Friday, May 6, 2011

Examining the Easter Come-down

Logistically, Easter happens every year in the church calendar. When I was much younger, I figured out the Easter after I turned 33 would be the counterpart to the Christmas of 1989, the December after I was born. Obviously, now I know its not that simple. Religious holidays are a little different than national holidays, in that when we commemorate the birthday of a president or the signing of the Declaration of Independence, we celebrate a specific day that we can usually trace historically to some actual event that occurred on or around the designated holiday. However, with the religious calendar, as far as I know, the holidays are spread out sort of at random, and really based more on pagan ritual in practice at the time than any true evidence Christ was crucified on some day in late spring. So, based on the theme of the Holy week sermons at Marsh Chapel, I want to think about the believability of Easter, and also the significance.

Dean Neville approached this topic in his Saturday vigil sermon. He said, “The literal meaning of resurrection is not religiously interesting. So those of you who worry about whether you should believe in a literal resurrection that you find hard to believe can stop worrying.” I’ve never had a minister tell me not to worry whether Jesus actually rose from the dead. It seems incredulous to say whether the man Jesus actually came back alive or not doesn’t really matter. To me, saying that seems to, in transit, assert that perhaps Jesus did not rise from the dead at all, making Christianity itself a sham of some sort. As much as I love to question Christianity, the Bible, and anything philosophical or theological, questioning the resurrection of Jesus feels off-limits. Now that a well-esteemed and undeniably brilliant dean has opened the door and allowed me to explore these thoughts, though, I think wondering on the purpose of Easter opens an opportunity to be closer to God. For me, Dean Neville’s sermon allowed me to let go of my notion that there are certain avenues in Christianity that are simple, and unchangeably, one–way streets.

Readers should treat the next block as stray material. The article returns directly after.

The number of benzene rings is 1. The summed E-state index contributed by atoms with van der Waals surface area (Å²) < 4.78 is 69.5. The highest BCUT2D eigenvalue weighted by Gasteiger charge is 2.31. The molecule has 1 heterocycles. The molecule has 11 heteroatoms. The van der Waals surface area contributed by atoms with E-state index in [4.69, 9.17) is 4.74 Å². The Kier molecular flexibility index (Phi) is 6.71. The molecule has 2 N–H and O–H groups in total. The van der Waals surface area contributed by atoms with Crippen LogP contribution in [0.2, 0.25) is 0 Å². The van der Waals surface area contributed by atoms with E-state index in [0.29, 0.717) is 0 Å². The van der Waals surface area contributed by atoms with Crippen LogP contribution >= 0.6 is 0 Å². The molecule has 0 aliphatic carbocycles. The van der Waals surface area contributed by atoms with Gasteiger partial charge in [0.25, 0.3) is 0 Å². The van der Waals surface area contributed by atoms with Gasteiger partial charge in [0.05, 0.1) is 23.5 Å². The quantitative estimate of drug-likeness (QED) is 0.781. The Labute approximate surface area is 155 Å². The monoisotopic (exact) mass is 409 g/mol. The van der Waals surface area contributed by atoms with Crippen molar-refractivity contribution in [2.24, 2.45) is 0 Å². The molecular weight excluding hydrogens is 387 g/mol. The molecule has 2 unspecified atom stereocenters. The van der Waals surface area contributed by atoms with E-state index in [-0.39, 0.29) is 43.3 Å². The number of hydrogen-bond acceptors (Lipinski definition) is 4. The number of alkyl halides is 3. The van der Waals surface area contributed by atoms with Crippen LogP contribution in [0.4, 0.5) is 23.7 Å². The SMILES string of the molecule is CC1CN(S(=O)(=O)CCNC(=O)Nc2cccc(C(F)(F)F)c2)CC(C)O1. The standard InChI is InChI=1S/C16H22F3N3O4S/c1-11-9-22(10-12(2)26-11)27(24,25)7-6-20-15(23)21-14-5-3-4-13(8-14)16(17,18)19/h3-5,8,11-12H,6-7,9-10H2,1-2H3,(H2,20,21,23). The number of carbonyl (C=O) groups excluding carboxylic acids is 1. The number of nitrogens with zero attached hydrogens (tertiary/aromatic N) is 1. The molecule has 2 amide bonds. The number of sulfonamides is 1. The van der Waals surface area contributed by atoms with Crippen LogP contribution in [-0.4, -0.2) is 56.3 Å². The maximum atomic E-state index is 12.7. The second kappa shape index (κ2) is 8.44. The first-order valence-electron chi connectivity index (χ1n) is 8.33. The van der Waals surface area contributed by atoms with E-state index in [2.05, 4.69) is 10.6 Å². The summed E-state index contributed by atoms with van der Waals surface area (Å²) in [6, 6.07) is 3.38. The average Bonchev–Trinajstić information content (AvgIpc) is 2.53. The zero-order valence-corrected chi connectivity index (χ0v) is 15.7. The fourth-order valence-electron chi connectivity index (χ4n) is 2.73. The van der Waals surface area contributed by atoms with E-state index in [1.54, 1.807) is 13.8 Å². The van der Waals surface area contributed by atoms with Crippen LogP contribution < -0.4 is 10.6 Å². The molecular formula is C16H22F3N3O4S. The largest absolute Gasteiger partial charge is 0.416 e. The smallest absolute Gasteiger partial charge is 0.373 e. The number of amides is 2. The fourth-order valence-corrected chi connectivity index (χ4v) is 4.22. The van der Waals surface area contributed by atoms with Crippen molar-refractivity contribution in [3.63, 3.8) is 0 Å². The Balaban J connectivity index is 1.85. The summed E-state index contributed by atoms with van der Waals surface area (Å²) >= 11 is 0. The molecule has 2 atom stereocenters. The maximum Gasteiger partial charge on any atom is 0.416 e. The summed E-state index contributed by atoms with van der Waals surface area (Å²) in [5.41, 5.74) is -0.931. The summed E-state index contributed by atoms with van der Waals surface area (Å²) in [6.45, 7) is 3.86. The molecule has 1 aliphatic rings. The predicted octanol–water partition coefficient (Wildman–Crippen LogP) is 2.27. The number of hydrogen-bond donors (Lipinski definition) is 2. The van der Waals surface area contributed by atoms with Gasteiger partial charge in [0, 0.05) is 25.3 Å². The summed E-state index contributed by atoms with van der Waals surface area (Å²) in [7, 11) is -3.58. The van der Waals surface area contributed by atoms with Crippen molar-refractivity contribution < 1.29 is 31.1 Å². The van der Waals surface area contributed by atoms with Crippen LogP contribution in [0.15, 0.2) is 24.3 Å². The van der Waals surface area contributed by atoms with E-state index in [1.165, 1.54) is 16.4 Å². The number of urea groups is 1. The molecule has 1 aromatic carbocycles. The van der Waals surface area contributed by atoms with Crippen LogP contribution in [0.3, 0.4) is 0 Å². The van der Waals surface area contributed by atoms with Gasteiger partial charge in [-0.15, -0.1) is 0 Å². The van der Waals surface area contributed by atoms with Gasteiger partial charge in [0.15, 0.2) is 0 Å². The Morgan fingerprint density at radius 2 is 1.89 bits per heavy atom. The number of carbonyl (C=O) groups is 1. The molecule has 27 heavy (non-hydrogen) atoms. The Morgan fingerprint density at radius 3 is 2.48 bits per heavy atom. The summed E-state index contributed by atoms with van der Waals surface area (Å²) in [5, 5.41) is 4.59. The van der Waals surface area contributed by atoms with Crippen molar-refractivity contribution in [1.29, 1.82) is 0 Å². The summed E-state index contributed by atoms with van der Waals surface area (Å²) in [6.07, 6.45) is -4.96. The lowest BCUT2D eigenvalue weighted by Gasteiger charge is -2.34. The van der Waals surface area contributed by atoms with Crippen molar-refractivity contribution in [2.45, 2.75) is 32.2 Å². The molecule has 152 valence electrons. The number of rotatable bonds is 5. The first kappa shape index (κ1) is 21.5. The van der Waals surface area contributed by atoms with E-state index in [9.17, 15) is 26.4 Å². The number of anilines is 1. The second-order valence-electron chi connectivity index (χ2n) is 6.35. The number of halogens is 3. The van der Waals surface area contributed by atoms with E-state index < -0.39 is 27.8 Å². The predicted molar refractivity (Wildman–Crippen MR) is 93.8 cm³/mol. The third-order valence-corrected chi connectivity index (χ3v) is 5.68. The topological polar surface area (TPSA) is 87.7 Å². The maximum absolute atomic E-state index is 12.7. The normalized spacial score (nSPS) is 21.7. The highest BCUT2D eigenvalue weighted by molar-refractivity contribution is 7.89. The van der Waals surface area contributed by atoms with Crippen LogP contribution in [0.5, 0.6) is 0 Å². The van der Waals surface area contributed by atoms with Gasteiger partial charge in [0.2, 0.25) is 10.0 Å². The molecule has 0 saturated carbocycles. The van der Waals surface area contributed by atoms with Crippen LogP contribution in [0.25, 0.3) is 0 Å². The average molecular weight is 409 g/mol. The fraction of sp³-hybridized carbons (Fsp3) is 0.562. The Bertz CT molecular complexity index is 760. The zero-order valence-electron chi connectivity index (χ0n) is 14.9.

I need to reflect more before I can finish this post. What makes Easter important? Is it the celebration of the foundation of our faith? Or Easter’s ability to change hearts and minds? And is that change based off the literal resurrection, or the spiritual convincing that comes from the triumph over suffering? And, in the end, does it matter? And do these questions put me in the unfavorable position of the infamous Doubting Thomas?

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